Calgary – Logan Gorst accomplished what he set out to do.
The 37-year-old reinsman from Meadow Lake, Saskatchewan, won his first championship Dash For Cash at the 2019 GMC Rangeland Derby on Sunday.
“It sounds beautiful,” said Gorst of being crowned as the Rangeland Derby champion.
Gorst also won the Richard Cosgrave Memorial Trophy and a new GMC truck on Friday for finishing atop the aggregate standings through the first eight days of racing action.
“I can’t say enough about my family, horses and everything,” he said. “Everything worked out. I never imagined it working out this week. I don’t even know what to say.”
Gorst raced around the Stampede track in a time of 1:10.87 to edge out Todd Baptiste of Cando, Saskatchewan, by .43 of a second to take first place and the $100,000 top prize.
"What a roller-coaster, I tell you what," Gorst told the Stampede Grandstand crowd after his victory. "My outriders here — Chance Flad, who rode all 10 days, Casey Knight and Brendan Nolin each rode five days and crushed it. I couldn't be more happy with them.
"And thanks to my family — my wife and my kids — it's great."
Gorst’s father-in-law Luke Tournier of Duck Lake, Saskatchewan, who won Rangeland Derby titles in 2005 and 2007, finished in third place in a time of 1:11.42 to win $15,000.
“Hats off to Luke Tournier,” said Gorst, who commended Tournier for making a great turn to get out in front of him briefly before he sped up to grab the rail. “He just about got me. That is one heck of a turn because I was not going slow.”
Vern Nolin, who finished fourth in the championship dash in both 2015 and 2016, had to settle for another fourth place finish and winning $10,000.
Gorst commended his horses – right leader Jack, left leader Idol, right wheeler Tommy and left leader Image – for their tremendous performance in the final.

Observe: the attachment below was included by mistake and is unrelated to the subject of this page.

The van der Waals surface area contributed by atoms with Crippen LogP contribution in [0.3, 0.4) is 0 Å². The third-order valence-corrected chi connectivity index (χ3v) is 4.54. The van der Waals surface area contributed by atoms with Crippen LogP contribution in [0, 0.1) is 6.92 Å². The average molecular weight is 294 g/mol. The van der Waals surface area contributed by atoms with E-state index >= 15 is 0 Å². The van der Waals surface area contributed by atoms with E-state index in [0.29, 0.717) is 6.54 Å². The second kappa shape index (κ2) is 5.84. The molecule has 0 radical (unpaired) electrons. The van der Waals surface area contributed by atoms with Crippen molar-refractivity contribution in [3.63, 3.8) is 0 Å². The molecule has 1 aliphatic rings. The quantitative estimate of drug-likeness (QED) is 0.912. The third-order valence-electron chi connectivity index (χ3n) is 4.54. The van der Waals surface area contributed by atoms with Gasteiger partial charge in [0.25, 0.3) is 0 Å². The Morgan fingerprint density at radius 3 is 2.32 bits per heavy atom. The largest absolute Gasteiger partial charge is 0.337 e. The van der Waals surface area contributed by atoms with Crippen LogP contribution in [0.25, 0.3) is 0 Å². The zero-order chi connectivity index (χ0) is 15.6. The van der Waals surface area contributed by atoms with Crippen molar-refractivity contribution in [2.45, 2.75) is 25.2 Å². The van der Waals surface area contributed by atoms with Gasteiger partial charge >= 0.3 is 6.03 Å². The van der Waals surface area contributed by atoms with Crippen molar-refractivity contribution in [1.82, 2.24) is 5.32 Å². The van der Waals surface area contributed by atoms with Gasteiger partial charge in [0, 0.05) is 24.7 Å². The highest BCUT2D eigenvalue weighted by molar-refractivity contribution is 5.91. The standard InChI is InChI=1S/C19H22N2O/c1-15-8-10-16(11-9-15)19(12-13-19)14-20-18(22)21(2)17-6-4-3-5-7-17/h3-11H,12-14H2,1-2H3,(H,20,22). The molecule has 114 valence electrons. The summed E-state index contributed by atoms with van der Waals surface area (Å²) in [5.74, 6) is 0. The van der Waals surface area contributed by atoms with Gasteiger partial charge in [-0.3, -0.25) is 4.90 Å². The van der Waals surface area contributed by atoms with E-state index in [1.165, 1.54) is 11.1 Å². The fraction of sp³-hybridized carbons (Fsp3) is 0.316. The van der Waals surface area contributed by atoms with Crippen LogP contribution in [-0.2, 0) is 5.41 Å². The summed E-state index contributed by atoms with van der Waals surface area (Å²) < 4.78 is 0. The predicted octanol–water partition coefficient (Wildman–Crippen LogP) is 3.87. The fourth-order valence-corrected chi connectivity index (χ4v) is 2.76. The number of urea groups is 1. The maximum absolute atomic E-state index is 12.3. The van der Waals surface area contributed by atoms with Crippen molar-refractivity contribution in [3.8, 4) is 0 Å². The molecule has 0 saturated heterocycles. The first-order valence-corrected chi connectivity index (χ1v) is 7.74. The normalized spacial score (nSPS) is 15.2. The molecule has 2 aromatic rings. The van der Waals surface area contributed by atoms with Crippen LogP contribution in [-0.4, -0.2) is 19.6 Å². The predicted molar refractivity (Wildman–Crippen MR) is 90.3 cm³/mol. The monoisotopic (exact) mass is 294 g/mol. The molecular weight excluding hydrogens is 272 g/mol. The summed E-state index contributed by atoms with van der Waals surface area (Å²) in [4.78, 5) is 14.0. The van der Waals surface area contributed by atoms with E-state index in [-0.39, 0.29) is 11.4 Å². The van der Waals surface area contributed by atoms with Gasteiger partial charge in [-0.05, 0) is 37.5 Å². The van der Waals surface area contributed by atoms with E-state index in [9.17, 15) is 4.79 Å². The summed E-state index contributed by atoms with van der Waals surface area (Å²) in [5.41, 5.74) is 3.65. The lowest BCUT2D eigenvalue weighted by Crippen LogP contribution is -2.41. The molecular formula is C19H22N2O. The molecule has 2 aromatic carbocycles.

“They were ready,” he said. “You could just feel it. They had a lot of energy. They just exploded.”
He said Idol has a special place in his heart because he was one of the first horses he bought as a five year old.
“He’s 17 years old now,” Gorst said. “Think of that. In human years, that’s just about 50 years old and he’s still performing at that level.”
Off barrel two in the seventh heat, Kris Molle posted Sunday night’s fastest time (among drivers not in the championship dash) of 1:11.29 to win $6,000 in day money.
BJ Carey won the fourth heat in 1:11.35 to finish second overall on the night to win $5,200. Ross Knight had the evening’s second fastest running time (.04 behind Gorst) in the eighth heat, but he was assessed a one-second penalty for having a late outrider. His overall time of 1:11.91 still stood up to put him in third spot and he took home $4,600 in prize money.
About the Calgary Stampede
The Calgary Stampede celebrates the people, the animals, the land, the traditions and the values that make up the unique spirit of the west. The Calgary Stampede contributes to the quality of life in Calgary and southern Alberta through our world-renowned Stampede, year-round facilities, western events and several youth and agriculture programs. Exemplifying the theme We’re Greatest Together; we are a volunteer-supported, not-for-profit community organization that preserves and promotes western heritage and values. All revenue is reinvested into Calgary Stampede programs and facilities.
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